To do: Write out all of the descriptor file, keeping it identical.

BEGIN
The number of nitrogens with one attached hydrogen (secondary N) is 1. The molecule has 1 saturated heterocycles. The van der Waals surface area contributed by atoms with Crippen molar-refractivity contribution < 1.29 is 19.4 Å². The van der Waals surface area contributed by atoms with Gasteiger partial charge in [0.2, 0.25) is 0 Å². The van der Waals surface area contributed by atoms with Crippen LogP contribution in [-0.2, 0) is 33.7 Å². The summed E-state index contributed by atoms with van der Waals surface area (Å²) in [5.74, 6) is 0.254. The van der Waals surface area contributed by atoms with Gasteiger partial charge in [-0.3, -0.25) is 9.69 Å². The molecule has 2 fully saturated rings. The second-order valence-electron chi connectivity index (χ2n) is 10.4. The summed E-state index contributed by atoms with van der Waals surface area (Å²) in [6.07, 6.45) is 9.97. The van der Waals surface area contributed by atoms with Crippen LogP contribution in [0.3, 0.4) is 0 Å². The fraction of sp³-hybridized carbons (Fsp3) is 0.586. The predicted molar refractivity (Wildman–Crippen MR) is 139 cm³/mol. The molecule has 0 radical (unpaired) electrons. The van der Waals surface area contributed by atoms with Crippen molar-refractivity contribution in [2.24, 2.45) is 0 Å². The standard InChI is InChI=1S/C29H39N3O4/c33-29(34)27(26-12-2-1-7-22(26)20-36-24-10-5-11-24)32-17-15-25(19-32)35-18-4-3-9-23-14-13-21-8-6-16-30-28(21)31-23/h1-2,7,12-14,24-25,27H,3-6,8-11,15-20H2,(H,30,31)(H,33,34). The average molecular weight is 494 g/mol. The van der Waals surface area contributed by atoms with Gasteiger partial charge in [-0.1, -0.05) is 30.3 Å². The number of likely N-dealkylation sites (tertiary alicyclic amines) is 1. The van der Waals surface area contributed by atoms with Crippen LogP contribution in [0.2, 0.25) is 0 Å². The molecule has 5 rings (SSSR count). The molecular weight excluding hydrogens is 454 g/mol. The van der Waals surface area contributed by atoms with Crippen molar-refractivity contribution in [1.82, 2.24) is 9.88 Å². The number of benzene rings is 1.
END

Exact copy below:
The number of nitrogens with one attached hydrogen (secondary N) is 1. The molecule has 1 saturated heterocycles. The van der Waals surface area contributed by atoms with Crippen molar-refractivity contribution < 1.29 is 19.4 Å². The van der Waals surface area contributed by atoms with Gasteiger partial charge in [0.2, 0.25) is 0 Å². The van der Waals surface area contributed by atoms with Crippen LogP contribution in [-0.2, 0) is 33.7 Å². The summed E-state index contributed by atoms with van der Waals surface area (Å²) in [5.74, 6) is 0.254. The van der Waals surface area contributed by atoms with Gasteiger partial charge in [-0.3, -0.25) is 9.69 Å². The molecule has 2 fully saturated rings. The second-order valence-electron chi connectivity index (χ2n) is 10.4. The summed E-state index contributed by atoms with van der Waals surface area (Å²) in [6.07, 6.45) is 9.97. The van der Waals surface area contributed by atoms with Crippen LogP contribution in [0.3, 0.4) is 0 Å². The fraction of sp³-hybridized carbons (Fsp3) is 0.586. The predicted molar refractivity (Wildman–Crippen MR) is 139 cm³/mol. The molecule has 0 radical (unpaired) electrons. The van der Waals surface area contributed by atoms with Crippen molar-refractivity contribution in [2.24, 2.45) is 0 Å². The standard InChI is InChI=1S/C29H39N3O4/c33-29(34)27(26-12-2-1-7-22(26)20-36-24-10-5-11-24)32-17-15-25(19-32)35-18-4-3-9-23-14-13-21-8-6-16-30-28(21)31-23/h1-2,7,12-14,24-25,27H,3-6,8-11,15-20H2,(H,30,31)(H,33,34). The average molecular weight is 494 g/mol. The van der Waals surface area contributed by atoms with Gasteiger partial charge in [-0.1, -0.05) is 30.3 Å². The number of likely N-dealkylation sites (tertiary alicyclic amines) is 1. The van der Waals surface area contributed by atoms with Crippen LogP contribution in [0.2, 0.25) is 0 Å². The molecule has 5 rings (SSSR count). The molecular weight excluding hydrogens is 454 g/mol. The van der Waals surface area contributed by atoms with Crippen molar-refractivity contribution in [1.82, 2.24) is 9.88 Å². The number of benzene rings is 1.